B- Tied in that event to current culture as to where the myth arose. (we never learned after all why the people feel the way they do). Maybe they would have rejoiced at some empirical evidence. I mean, isn’t that the weapon to combat all extremism- Evidence.
I always liked 2-parters in Trek and X-Files. this could have been been better but i like the story either way. the author is oddly harsh and trollish, really casting aside the fact that every other hour long show has to keep things moving along and must expedite plot. Like star trek NEVER did those things.
@William Pealer — the whole idea really, for a culture this advanced, that they seriously rely on astrology is ridiculous. It’s one thing to ship all the Giliac into camps and claim they are bad people. It’s quite another to proclaim all the people born in a different month great leaders and have them all meet those expectations, et al. While a caste system can influence how people turn out, it would become painfully obvious that the month someone is born in doesn’t guarantee their outcome, or future, and eventually the whole thing collapses — unless a corrupt government maintains power by enforcing the caste system. That’s the real story here, and ORVILLE, which for some reason is trying to take itself seriously this season, totally missed telling.
Then again, to quote an article I read about India, a spacefaring nation, in (I think) THE ECONOMIST a few years ago: “all Indians believe.” And then there was Nancy Reagan and her astrologer…
The only way this episode makes any sense is if the leaders know that their system is a house of cards. And even then it still doesn’t make sense.
This kind of episode is a great example of why ENT’s third season, which basically consisted of a triology of three-part episodes, was such an ingenious format. It really gave the chance to explore complex plots. (Something that “New Eden” might have benefited from, too.)
It was the 4th season that had two and three part episodes. The 3rd season was the Xindi season long arc.
Without the tedium of a serialized narrative that never resolves anything…
I just LOVE this show! I hope they continue making The Orville!
During the dramatic shots of the ship approaching the planet, did you hear the trumpet part of the musical score? Very “Wrath of Khan”-ish!
I was thinking the same thing. I thought the score stood out on this episode, overall.
@HB — It’s a John Debney score. Their editors are clearly temping with all the Star Trek movie soundtracks, and Debney’s the guy you hire when you want to knock-off the cue from another movie — he’s the absolute best at it. Unfortunately it doesn’t help establish an original musical identity for your own show, and that’s one of ORVILLE’s problems. Bruce Broughton’s MT is absolutely terrific but the rest of it sounds like a hodge-podge of cues from various Trek films and episodes done sideways. However well executed.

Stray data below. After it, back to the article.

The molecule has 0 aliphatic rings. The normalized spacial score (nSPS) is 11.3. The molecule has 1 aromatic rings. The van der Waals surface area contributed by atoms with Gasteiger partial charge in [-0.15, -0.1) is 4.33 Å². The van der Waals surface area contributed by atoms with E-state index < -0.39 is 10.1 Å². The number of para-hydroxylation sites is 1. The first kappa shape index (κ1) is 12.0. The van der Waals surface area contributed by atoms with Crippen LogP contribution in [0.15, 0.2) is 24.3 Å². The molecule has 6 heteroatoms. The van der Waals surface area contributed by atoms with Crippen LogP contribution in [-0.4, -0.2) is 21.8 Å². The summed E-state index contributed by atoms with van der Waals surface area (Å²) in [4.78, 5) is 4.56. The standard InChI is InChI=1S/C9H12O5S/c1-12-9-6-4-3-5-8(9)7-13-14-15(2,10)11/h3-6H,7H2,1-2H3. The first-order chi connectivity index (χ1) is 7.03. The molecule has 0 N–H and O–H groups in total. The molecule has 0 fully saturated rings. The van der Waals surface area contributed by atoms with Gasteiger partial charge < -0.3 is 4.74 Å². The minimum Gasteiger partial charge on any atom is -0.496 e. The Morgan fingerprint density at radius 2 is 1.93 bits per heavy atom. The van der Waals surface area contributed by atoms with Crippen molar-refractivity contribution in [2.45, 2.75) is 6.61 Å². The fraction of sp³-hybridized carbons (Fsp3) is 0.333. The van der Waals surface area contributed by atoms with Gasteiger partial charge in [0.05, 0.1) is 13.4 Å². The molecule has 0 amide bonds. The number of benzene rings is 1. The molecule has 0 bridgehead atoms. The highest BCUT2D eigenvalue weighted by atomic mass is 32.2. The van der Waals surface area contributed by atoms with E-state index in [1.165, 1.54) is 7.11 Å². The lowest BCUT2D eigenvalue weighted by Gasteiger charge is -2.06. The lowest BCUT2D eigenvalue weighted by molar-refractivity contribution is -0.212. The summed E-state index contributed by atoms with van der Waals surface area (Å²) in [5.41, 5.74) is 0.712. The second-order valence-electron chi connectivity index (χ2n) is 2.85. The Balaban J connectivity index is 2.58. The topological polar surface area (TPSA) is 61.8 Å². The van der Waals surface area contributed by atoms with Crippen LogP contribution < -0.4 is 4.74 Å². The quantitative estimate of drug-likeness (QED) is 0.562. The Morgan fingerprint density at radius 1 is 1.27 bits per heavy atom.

Hey, CC, thanks for the explanation! Very impressive.
LOVE, LOVE, LOVE THE Orville
As others have pointed out, the end resolution on this one was pretty flimsy. That said, I still liked it, mainly because I like this crew. I like the way they interact. I like this universe they’ve created. As others have also said, I agree going back into more humor would be advisable – this show works best for me when it stays in its own lane; ie. keep it light, humorous and include some sort of relevant social commentary. This one had a great look and feel, and since I don’t take this show so seriously the plot holes are forgivable. Another enjoyable hour. Hi, Ted Danson! And I’m beginning to think Bortus is the man Worf should have been. Stronger, tougher, more stoic and one hell of a lot funnier. Looking forward to more Orville.
For me, the plot holes would be amazingly easy to overlook if the show returned to it’s light and silly tone from last year. If they want to take it seriously, the ridiculous solutions need to stop.
For once, I think you have a point. If the serious stuff is to have resonance, then you can’t give them the easy out you’d give a parody show. I don’t think I’d had it spelled out for me quite that way before, but I do agree that they need a higher standard in these instances. It’s like when I jump all over the dumb stuff in a Daniel Craig Bond movie — to me, the crazed stuff that works fine in a moronic Roger Moore movie shouldn’t get a pass in what is supposed to be more serious fare, but I often find that to be a seriously minority viewpoint.
Reading the review and people’s comments, I think I must be watching the Orville with a different perspective. Of course there are logical inconsistencies and if one wanted to find flaws in thinking through every detail of the plot’s execution one can do so.
But to me, I am so, so grateful that in 2019 there is a science fiction show that is making social commentary in a way that is both thought provoking, meaningful, and points the way to a positive future while being entertaining. To me, having such a gift is one hundred times more important than trying to find holes in the plot or in the details. Talk about missing the forest from the trees!
Today we live in a world where science is not respected. Where people in power reject scientific consensus and scientific illiteracy is considered an advantage because it is not “elitist.” I don’t mean to get political, because I know that’s not what this site is about. But it is a fact that people who led the House science committee (until very recently) had no background in science, and were promoting their political ideologies, instead of policies based on science. So along comes a show that points out the dangers of believing in psuedo-sciences, like horoscopes. Horoscopes are everywhere. I can’t tell you how many times I get asked what my sign is, and how muc more rare it is for me to find someone who is interested in hearing about actual astronomy without their eyes glazing over in boredom and they tune out. But if I tell them my sign, so many people’s eyes light up with interest and they are happy to talk about it. This is in 2019, not 1519.